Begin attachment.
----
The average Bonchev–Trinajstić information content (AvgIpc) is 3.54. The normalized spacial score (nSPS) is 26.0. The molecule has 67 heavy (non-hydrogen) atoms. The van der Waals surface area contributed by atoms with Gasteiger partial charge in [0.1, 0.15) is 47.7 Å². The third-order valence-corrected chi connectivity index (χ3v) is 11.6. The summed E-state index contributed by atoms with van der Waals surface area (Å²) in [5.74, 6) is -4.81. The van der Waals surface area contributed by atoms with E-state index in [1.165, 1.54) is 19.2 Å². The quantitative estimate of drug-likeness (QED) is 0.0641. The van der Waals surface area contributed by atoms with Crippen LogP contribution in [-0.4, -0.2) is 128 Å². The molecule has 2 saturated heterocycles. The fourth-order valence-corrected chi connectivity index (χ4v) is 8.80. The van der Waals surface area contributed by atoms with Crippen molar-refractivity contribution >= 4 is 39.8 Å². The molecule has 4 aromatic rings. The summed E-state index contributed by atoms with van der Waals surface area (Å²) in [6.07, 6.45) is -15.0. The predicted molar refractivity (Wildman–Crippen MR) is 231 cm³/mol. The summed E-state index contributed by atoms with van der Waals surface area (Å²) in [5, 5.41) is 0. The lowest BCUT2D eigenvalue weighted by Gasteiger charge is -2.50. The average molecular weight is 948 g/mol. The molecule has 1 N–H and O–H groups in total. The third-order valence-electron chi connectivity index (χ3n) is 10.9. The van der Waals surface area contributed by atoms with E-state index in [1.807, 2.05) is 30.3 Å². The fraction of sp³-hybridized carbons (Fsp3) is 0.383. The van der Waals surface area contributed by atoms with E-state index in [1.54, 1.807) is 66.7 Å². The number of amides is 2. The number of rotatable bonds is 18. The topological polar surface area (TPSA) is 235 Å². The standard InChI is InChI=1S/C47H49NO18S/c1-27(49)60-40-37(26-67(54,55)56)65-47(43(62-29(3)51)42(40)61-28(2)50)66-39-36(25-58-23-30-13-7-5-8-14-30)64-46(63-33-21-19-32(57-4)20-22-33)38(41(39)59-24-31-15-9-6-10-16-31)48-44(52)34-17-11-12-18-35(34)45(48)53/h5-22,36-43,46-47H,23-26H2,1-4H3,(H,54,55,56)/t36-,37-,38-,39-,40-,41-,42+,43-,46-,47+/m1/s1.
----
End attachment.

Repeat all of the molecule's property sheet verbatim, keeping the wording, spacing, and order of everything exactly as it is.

The average Bonchev–Trinajstić information content (AvgIpc) is 3.54. The normalized spacial score (nSPS) is 26.0. The molecule has 67 heavy (non-hydrogen) atoms. The van der Waals surface area contributed by atoms with Gasteiger partial charge in [0.1, 0.15) is 47.7 Å². The third-order valence-corrected chi connectivity index (χ3v) is 11.6. The summed E-state index contributed by atoms with van der Waals surface area (Å²) in [5.74, 6) is -4.81. The van der Waals surface area contributed by atoms with E-state index in [1.165, 1.54) is 19.2 Å². The quantitative estimate of drug-likeness (QED) is 0.0641. The van der Waals surface area contributed by atoms with Crippen LogP contribution in [-0.4, -0.2) is 128 Å². The molecule has 2 saturated heterocycles. The fourth-order valence-corrected chi connectivity index (χ4v) is 8.80. The van der Waals surface area contributed by atoms with Crippen molar-refractivity contribution >= 4 is 39.8 Å². The molecule has 4 aromatic rings. The summed E-state index contributed by atoms with van der Waals surface area (Å²) in [6.07, 6.45) is -15.0. The predicted molar refractivity (Wildman–Crippen MR) is 231 cm³/mol. The summed E-state index contributed by atoms with van der Waals surface area (Å²) in [5, 5.41) is 0. The lowest BCUT2D eigenvalue weighted by Gasteiger charge is -2.50. The average molecular weight is 948 g/mol. The molecule has 1 N–H and O–H groups in total. The third-order valence-electron chi connectivity index (χ3n) is 10.9. The van der Waals surface area contributed by atoms with E-state index in [1.807, 2.05) is 30.3 Å². The fraction of sp³-hybridized carbons (Fsp3) is 0.383. The van der Waals surface area contributed by atoms with E-state index in [1.54, 1.807) is 66.7 Å². The number of amides is 2. The number of rotatable bonds is 18. The topological polar surface area (TPSA) is 235 Å². The standard InChI is InChI=1S/C47H49NO18S/c1-27(49)60-40-37(26-67(54,55)56)65-47(43(62-29(3)51)42(40)61-28(2)50)66-39-36(25-58-23-30-13-7-5-8-14-30)64-46(63-33-21-19-32(57-4)20-22-33)38(41(39)59-24-31-15-9-6-10-16-31)48-44(52)34-17-11-12-18-35(34)45(48)53/h5-22,36-43,46-47H,23-26H2,1-4H3,(H,54,55,56)/t36-,37-,38-,39-,40-,41-,42+,43-,46-,47+/m1/s1.